With a new urgency that she has hinted at in the past week, Ms. Haley turned up the heat on the former president, the dominant candidate in the Republican race, who is facing 91 felony charges. Another Trump presidency would be just as bad for the country as four more years of Mr. Biden, she said.

She also took another dig at Mr Trump’s mental capacity and his 77 years, reminding voters how he confused her with House Speaker Nancy Pelosi and accused her of failing to secure the US Capitol on January 6, 2021. her cheering audience, who occasionally shouted encouraging interruptions, shouted, “Geriatric!”

“With Donald Trump, you have one chaos after another,” she said. “This court case, this controversy, this tweet, this higher moment. You can’t fix Joe Biden’s mess with Republican mess.”

In her final appearance in the Granite State before the polls closed, Ms. Haley dismissed suggestions that Republican voters had already rallied behind the former president, and vowed not to end her run regardless of the outcome.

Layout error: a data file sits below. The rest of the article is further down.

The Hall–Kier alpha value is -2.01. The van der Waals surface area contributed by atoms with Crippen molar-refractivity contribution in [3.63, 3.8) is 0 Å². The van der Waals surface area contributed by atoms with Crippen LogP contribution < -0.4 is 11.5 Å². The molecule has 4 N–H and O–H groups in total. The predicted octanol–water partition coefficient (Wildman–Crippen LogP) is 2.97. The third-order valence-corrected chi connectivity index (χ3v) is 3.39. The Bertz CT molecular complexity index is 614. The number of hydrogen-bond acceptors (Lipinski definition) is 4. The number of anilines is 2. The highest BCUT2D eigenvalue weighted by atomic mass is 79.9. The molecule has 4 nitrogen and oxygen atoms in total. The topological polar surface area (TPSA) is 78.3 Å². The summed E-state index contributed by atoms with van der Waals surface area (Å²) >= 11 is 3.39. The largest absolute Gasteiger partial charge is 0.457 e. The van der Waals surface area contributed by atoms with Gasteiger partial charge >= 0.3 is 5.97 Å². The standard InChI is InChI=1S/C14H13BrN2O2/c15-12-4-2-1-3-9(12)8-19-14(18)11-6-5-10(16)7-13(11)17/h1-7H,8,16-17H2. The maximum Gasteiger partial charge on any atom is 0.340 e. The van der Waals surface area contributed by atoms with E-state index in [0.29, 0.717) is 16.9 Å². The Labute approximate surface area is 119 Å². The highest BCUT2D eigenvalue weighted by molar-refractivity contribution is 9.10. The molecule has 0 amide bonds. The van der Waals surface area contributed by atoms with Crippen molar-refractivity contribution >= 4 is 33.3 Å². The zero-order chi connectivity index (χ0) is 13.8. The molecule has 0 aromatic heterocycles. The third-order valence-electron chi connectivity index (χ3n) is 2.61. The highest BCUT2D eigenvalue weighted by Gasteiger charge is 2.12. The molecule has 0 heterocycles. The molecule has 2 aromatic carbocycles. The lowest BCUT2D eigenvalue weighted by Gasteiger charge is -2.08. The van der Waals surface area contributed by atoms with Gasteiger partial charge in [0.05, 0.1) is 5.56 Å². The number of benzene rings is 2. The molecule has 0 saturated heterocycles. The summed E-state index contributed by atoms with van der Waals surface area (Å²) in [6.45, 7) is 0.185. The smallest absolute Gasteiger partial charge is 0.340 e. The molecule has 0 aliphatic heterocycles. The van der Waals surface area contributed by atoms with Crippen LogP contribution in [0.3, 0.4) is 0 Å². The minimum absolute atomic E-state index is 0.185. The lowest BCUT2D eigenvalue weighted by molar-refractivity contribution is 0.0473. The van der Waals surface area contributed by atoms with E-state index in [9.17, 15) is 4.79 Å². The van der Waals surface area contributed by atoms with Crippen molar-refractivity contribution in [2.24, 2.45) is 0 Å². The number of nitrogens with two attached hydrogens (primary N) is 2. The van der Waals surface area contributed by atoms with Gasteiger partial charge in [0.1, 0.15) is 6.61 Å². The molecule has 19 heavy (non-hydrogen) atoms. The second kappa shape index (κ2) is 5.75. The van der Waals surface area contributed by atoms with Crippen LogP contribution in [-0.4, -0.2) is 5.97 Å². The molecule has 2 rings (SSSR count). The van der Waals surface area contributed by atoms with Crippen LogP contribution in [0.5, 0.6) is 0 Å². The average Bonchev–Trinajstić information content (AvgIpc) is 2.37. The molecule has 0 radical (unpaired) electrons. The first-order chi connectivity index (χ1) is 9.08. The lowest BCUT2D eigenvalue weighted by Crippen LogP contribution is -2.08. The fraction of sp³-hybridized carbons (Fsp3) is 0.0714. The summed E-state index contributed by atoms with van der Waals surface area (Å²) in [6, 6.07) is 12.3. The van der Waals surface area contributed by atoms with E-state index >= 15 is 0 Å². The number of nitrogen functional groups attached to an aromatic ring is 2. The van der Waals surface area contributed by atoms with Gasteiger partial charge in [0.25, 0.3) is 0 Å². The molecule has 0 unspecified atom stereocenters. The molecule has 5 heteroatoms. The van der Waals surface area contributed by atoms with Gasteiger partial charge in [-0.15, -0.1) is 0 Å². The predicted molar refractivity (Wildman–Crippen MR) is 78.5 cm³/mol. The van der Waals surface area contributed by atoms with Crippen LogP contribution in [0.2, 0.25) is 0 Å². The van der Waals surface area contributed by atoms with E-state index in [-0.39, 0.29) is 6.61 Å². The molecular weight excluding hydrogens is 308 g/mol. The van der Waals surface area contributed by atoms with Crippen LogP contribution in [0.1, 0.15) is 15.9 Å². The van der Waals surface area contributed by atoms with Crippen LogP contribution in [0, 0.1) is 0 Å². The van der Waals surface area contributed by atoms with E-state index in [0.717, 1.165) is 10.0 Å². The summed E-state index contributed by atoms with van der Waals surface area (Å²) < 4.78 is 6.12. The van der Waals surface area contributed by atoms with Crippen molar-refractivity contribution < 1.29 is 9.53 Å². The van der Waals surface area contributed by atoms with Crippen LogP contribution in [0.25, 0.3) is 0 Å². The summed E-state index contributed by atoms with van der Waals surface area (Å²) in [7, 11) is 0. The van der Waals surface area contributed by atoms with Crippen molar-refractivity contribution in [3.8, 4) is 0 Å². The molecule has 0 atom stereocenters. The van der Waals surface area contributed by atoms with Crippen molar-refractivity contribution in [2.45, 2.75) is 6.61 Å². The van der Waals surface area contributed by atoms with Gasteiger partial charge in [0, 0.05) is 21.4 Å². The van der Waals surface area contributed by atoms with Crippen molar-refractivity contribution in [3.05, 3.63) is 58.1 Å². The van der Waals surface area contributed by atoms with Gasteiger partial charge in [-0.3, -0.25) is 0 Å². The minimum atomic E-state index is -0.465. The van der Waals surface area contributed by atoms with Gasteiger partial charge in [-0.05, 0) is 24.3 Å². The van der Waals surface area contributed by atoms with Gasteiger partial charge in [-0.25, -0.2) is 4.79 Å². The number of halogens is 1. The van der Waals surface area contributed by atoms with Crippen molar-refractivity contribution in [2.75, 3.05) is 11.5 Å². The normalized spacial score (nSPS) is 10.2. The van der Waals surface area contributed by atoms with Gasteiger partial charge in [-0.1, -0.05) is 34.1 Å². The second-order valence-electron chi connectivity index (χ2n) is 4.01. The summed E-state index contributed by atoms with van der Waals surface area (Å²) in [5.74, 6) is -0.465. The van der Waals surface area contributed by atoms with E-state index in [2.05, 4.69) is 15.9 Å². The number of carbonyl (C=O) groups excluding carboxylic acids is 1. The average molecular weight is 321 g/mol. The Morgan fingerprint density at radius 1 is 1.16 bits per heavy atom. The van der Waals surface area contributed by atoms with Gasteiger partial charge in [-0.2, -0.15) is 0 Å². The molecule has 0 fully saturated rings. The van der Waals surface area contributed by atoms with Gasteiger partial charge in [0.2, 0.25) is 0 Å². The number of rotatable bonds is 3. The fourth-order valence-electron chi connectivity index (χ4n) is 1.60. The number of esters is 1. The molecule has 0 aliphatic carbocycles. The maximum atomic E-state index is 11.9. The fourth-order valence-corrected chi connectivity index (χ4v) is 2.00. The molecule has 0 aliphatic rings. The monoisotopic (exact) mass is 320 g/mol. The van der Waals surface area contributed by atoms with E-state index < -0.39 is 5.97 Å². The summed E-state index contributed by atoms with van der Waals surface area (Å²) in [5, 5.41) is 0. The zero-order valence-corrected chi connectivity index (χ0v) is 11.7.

“I didn’t get here by luck,” she said at a polling place in Hampton, NH, as she was flanked by supporters, including Gov. Chris Sununu, her top state surrogate. “I got here because I outsmarted and outsmarted all the other guys. So I’m running against Donald Trump and I’m not going to talk about the obituary.”

Mr Trump, speaking to supporters at his victory party, mocked Ms Haley for speaking “like she won”. But “she didn’t win – she lost,” he added.